The price of the cryptocurrency, bitcoin, has plummeted to a six-week low this Tuesday, following concerns of an impending Chinese crackdown on the digital currency market. In addition, the market value for the popular cryptocurrencies, ripple, and ethereum, has also dropped substantially.
Market capitalization site, CoinMarketCap, currently puts ethereum trading at $1,051.83, having dipped 20 percent in the last 24 hours. Ripple fell 27 percent to £1.33 a token.
According to digital exchange, Coinbase, Bitcoin saw its value plummet below $12 thousand, marking the first time the cryptocurrency fell in such a way since December 5.
CoinMarketCap is not taking South Korean exchanges into price calculation anymore due to “extreme divergence” in prices compared to the rest of the world.
Chinese authorities have been exploring the possibility of regulating cryptocurrencies, including blocking domestic access to Chinese and offshore digital currency platforms. The reason reportedly is to allow centralized trading. Regulators are said to impose strict rules on individuals that specialize in market-making, settlement and clearing services for centralized trading, according to several media sources.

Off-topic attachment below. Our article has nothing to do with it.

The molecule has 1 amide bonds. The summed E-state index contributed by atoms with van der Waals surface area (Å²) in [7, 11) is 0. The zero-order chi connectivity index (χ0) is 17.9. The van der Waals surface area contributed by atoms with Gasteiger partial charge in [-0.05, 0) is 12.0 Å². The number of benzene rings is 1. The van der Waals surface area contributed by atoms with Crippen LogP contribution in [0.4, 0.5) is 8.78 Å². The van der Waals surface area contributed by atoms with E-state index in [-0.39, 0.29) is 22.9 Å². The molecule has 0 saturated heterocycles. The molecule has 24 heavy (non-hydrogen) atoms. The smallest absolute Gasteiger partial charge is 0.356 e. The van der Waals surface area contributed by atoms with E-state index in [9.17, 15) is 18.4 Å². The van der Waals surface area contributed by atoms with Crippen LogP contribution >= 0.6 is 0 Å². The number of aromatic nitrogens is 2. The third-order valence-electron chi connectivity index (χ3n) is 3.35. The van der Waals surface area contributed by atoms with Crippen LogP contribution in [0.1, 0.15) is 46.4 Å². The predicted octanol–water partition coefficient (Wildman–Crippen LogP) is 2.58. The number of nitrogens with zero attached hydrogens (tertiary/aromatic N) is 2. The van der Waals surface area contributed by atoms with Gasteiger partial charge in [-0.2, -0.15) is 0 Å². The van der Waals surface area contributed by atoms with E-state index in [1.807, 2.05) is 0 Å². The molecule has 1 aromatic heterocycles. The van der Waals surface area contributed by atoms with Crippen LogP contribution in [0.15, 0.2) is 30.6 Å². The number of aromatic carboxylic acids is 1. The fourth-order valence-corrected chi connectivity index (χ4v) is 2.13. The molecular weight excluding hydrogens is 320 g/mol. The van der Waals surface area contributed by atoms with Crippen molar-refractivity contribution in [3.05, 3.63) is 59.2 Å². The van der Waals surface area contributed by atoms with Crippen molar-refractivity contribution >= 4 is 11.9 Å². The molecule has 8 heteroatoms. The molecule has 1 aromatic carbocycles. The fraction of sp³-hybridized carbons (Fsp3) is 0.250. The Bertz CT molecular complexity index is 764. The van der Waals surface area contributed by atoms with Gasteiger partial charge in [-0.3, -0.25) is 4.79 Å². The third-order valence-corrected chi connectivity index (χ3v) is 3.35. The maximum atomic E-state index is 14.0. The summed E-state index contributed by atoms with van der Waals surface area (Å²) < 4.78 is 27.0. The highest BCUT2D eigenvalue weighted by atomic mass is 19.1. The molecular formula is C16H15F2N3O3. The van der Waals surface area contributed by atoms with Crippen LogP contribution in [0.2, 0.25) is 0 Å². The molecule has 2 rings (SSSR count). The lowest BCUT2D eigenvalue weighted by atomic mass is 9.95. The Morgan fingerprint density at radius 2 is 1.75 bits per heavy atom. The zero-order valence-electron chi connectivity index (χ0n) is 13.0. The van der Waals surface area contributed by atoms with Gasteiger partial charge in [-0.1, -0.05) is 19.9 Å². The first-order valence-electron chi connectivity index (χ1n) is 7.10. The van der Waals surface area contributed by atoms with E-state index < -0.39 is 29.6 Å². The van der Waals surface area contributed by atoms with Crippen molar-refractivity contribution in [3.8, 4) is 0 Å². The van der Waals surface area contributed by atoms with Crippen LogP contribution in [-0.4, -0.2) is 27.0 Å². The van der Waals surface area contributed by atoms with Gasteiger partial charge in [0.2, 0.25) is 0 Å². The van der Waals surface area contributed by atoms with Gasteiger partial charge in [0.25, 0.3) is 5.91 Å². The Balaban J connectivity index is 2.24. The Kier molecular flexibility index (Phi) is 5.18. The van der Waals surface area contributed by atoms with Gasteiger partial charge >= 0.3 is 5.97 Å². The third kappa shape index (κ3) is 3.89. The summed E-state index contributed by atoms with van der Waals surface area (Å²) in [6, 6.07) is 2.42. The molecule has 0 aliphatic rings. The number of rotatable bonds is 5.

Media sources claim that South Korea is planning to introduce a bill that will ban exchanges that focus on cryptocurrency trading. The rumors only affected digital currency prices for the worse. However, the South Korean government announced on Monday that it would consider all possible angles regarding their cryptocurrency exchanges before making a decision.
Iqbal Gandham, UK managing director at eToro, a social trading brokerage company, states that the low figures likely stem from investor fears of a potential Chinese crackdown on cryptocurrencies. However, Gandham does not think this latest dive will affect bitcoin in the future.
“Bitcoin, in particular, has gone through this cycle before… Moreover, if you look at the last three years, January is typically the low point for cryptocurrencies.” Gandham added.
Bitcoin prices skyrocketed to 19,343 in December, a symptom likely caused by the introduction of future contracts courtesy of market company CME and the Cboe options exchange.
This month saw Cboe’s bitcoin futures trade at $11.700 Tuesday, while CME’s contracts were trading at $11,675, which were down 15 and 16 percent respectively.
Image Source: Pexels